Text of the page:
Another record month for British pay growth put the Bank of England on track to raise interest rates once again. The unemployment rate rose, the number of people in work fell sharply and vacancies dipped below 1 million for the first time in two years.
Data Point to Cooling Labour Market in UK as Bank of England Prepares to Raise Interest Rates
Another record month for British pay growth put the Bank of England on track to raise interest rates once again, perhaps for the last time in the current cycle, as data on Tuesday also pointed to a cooling labour market.
Average weekly earnings growth in the three months to July rose to 8.5% in annual terms, up from 8.4% a month earlier and marking a new high, excluding distortions during the COVID-19 pandemic, in records dating back more than 20 years, the Office for National Statistics (ONS) said.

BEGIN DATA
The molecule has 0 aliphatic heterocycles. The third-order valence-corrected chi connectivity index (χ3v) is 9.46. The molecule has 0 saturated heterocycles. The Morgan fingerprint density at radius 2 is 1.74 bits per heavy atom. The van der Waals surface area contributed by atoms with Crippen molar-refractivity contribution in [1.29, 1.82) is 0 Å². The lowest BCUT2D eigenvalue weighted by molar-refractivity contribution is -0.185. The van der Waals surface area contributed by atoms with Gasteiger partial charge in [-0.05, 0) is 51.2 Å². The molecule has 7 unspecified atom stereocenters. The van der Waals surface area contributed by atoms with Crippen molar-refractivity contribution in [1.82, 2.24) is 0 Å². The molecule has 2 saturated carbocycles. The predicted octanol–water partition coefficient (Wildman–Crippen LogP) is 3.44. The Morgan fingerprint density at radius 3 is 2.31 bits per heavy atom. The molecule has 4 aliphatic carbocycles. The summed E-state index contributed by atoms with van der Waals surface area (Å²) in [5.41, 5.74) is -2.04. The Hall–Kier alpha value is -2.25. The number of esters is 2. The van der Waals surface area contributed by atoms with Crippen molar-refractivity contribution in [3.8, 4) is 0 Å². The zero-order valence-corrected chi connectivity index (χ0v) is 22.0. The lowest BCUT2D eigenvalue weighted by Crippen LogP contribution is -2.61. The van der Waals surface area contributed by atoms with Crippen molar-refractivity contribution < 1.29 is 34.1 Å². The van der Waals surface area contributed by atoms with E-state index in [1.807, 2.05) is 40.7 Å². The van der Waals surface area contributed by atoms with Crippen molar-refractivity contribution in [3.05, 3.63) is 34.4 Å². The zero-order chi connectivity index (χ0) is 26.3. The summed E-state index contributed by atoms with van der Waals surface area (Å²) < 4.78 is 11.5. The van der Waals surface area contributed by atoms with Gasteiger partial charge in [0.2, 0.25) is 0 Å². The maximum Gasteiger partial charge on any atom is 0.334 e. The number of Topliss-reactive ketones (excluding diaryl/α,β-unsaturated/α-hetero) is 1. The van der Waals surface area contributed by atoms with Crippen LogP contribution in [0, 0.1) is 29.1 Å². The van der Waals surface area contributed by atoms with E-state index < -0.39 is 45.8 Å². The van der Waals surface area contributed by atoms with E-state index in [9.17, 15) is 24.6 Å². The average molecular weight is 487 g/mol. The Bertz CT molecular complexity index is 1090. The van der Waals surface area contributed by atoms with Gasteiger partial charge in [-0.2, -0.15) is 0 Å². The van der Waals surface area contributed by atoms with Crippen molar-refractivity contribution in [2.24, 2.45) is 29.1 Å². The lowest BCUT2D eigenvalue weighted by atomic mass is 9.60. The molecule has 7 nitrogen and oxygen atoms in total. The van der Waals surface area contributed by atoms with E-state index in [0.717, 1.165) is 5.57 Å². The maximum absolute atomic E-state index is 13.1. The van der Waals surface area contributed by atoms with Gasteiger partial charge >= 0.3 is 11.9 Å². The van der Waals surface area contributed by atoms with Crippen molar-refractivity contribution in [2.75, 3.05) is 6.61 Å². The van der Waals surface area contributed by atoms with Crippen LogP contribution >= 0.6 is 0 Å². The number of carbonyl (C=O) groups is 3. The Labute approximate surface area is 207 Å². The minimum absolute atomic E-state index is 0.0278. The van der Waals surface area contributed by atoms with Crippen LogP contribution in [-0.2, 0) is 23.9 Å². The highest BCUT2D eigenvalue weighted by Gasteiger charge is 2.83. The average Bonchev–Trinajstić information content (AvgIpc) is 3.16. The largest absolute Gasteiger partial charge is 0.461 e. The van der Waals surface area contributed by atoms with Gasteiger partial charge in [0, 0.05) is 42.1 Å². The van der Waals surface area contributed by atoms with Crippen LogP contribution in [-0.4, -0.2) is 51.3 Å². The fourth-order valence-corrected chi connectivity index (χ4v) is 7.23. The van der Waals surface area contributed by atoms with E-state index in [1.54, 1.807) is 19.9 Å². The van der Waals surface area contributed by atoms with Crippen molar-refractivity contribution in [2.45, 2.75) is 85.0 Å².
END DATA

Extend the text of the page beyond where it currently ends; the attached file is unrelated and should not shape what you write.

Most investors think this will prompt the BoE to raise interest rates again on Sept. 22, to 5.5% from 5.25%, as it tries to tame the highest rate of inflation among major advanced economies.
But other labour market gauges underlined caution about the economic outlook among many of the BoE's top officials.
The unemployment rate rose, the number of people in work fell sharply and vacancies dipped below 1 million for the first time in two years.
The bigger question is about the path thereafter," said Hugh Gimber, global market strategist at J.P. Morgan Asset Management. "The Bank will be reluctant to keep tightening if they've watched other central banks around the world hit pause.
"Yet if incoming data doesn't turn definitively, another hike to a terminal rate of 5.75% is absolutely on the table."
Last week, BoE Governor Andrew Bailey said the central bank is "much nearer" to ending its run of rate increases but that borrowing costs might still have further to rise because of stubborn inflation pressures.